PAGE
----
|This article may need to be rewritten entirely to comply with Wikipedia's quality standards. (April 2009)|
September 3, 1948 |
Flint, Michigan, US
|Genres||Rock, hard rock|
|Instruments||Drums, vocals, guitar|
|Labels||Capitol, Lucky Eleven|
|Associated acts||Grand Funk Railroad, Terry Knight and the Pack, Flint, Bob Seger & The Silver Bullet Band|
Brewer started his first band, called 'The Red Devils', at the age of 12. After leaving 'The Red Devils', Brewer formed another band named the 'Jazzmasters' for whom he played drums and sang vocals. In 1964, Brewer joined former DJ Terry Knight as well as bassist Herm Jackson, guitarist Curt Johnson, and keyboardist Bobby Caldwell and formed the band Terry Knight and the Pack. In 1967, Brewer met guitarist Mark Farner who joined the band after Johnson left.
Grand Funk Railroad
In 1968, Brewer left Terry Knight and the Pack along with bandmate Mark Farner and recruited Mel Schacher, the bassist for the hit band ? and the Mysterians, and formed Grand Funk Railroad. They hired Terry Knight as their manager. In 1973, Grand Funk released the album We're an American Band, featuring the hit song "We're an American Band". This track, written and sung by Brewer, was the band's first #1 single. Still popular, the song has since been recorded by other artists. In addition to playing drums for Grand Funk, Brewer also provided lead vocals for a number of songs. This is evidenced by the first and third verses of the song "Some Kind of Wonderful" (1974). Brewer was the baritone lead singer for the group, in contrast to the tenor vocals of Mark Farner.
In 1977, following the initial breakup of Grand Funk, Brewer and former Grand Funk bandmates Mel Schacher and Craig Frost formed a new band named 'Flint'. Flint released one self-titled album in 1978 before disbanding. He also continued in other musical endeavors, including producing for the band The Godz (from Columbus, Ohio) their self-titled debut album The Godz in 1978.
In 1981, Brewer and Farner resurrected Grand Funk for the album Grand Funk Lives that cracked the Billboard albums chart. Two years later, they split again and Brewer joined Bob Seger's Silver Bullet Band. In 1996 Brewer, Schacher, and Farner reunited as Grand Funk, and were eventually named one of Pollstar's top-grossing acts of 1998. Farner decided to leave the band at the end of 1998 to resume his solo career. In 2000, Brewer and Schacher added vocalist Max Carl, former KISS guitarist Bruce Kulick and keyboardist Tim Cashion to the line-up. This band has been touring the U.S. and Canada for 16 years playing about 40 shows per year. They continue to sell out venues and receive rave reviews wherever they perform.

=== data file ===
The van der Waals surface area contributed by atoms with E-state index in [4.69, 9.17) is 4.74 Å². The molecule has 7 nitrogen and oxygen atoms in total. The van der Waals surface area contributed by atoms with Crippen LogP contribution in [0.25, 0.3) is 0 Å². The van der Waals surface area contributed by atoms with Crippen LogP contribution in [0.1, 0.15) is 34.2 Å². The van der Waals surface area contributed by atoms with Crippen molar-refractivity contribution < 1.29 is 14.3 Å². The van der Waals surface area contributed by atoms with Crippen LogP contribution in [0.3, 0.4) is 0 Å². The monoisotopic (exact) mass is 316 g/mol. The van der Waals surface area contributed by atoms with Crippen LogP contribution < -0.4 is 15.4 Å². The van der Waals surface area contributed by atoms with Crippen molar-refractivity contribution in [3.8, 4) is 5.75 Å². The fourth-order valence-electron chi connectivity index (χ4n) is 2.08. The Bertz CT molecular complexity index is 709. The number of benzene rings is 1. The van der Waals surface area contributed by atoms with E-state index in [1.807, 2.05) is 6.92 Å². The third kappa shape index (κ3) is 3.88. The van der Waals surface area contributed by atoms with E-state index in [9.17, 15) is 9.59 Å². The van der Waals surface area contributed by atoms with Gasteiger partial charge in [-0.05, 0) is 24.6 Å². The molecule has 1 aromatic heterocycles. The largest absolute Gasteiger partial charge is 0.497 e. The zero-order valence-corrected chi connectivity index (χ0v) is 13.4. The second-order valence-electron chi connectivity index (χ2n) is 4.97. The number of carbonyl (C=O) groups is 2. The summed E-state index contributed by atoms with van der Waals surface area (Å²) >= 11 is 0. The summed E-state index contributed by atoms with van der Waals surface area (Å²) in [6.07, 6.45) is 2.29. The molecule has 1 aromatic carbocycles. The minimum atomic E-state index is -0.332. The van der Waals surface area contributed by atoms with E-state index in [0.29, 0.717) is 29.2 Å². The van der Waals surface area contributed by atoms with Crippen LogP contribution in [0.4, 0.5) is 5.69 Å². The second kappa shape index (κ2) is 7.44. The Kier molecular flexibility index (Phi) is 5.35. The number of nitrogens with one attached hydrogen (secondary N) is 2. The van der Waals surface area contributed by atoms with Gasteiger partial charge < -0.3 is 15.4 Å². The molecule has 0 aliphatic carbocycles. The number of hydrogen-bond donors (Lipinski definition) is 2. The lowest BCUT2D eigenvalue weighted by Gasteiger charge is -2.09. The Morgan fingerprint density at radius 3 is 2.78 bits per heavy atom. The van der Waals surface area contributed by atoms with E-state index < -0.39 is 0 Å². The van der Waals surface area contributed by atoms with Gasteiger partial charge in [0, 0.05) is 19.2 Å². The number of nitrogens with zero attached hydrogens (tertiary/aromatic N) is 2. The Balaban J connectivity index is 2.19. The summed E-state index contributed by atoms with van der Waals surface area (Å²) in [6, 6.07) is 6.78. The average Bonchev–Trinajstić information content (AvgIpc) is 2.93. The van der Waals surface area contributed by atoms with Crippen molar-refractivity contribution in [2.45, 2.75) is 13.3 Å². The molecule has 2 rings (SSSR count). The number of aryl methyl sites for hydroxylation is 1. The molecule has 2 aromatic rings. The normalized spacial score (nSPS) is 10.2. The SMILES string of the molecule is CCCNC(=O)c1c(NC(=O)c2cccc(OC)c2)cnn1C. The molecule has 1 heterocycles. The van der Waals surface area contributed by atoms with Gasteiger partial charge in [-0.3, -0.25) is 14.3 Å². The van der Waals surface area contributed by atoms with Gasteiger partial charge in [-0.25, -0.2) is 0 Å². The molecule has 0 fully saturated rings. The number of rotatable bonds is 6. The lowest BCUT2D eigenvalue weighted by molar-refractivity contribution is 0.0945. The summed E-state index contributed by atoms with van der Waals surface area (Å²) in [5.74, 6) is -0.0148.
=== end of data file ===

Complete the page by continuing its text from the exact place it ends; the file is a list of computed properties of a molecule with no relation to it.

Brewer played the bongo on Frank Zappa's song "Let Me Take You to the Beach" from the album Studio Tan, released in 1978. Brewer was featured in Classic Rock Drum Solos DVD (2007), performing a solo from when he and Grand Funk Railroad sold out Shea Stadium in 1971. In 2000, Don performed as a guest clinician at Modern Drummer Magazine's annual Drum Festival event, where he was honored as one of the most influential drummers in the history of rock. In 2006 Brewer rejoined Bob Seger & The Silver Bullet Band for their 2006–07 tour; it was his first appearance with the band since he played for them on their 1983 tour. He also played with them on Seger's 2011 tour. He also played drums during Bob Seger's 2014-2015 Ride Out concert tour throughout the United States.
Brewer resides in Jupiter, Florida with his wife Sunny Quinn, who is a 23-year radio veteran from South Florida. They have two daughters and four grandsons. Also being proud parents of four cats and a horse, Don and Sunny are animal lovers and have done work for animal rescues in Jupiter. They also have a home in North Carolina and spend summers in the mountains there.
- Fred Mills (August 14, 2002). "Still in a Grand Funk". Metro Times.
- "Grand Funk Railroad – We're An American Band LIVE – 1974". YouTube. August 29, 2008. Retrieved 2011-10-08.
- on YouTube[dead link]
- "Classic Rock Drum Solo DVD". Drummercafe.com. October 3, 2007. Retrieved 2011-10-08.
- on YouTube[dead link]
- "Drummerworld Biography". Drummerworld.com. September 3, 1948. Retrieved 2011-10-08.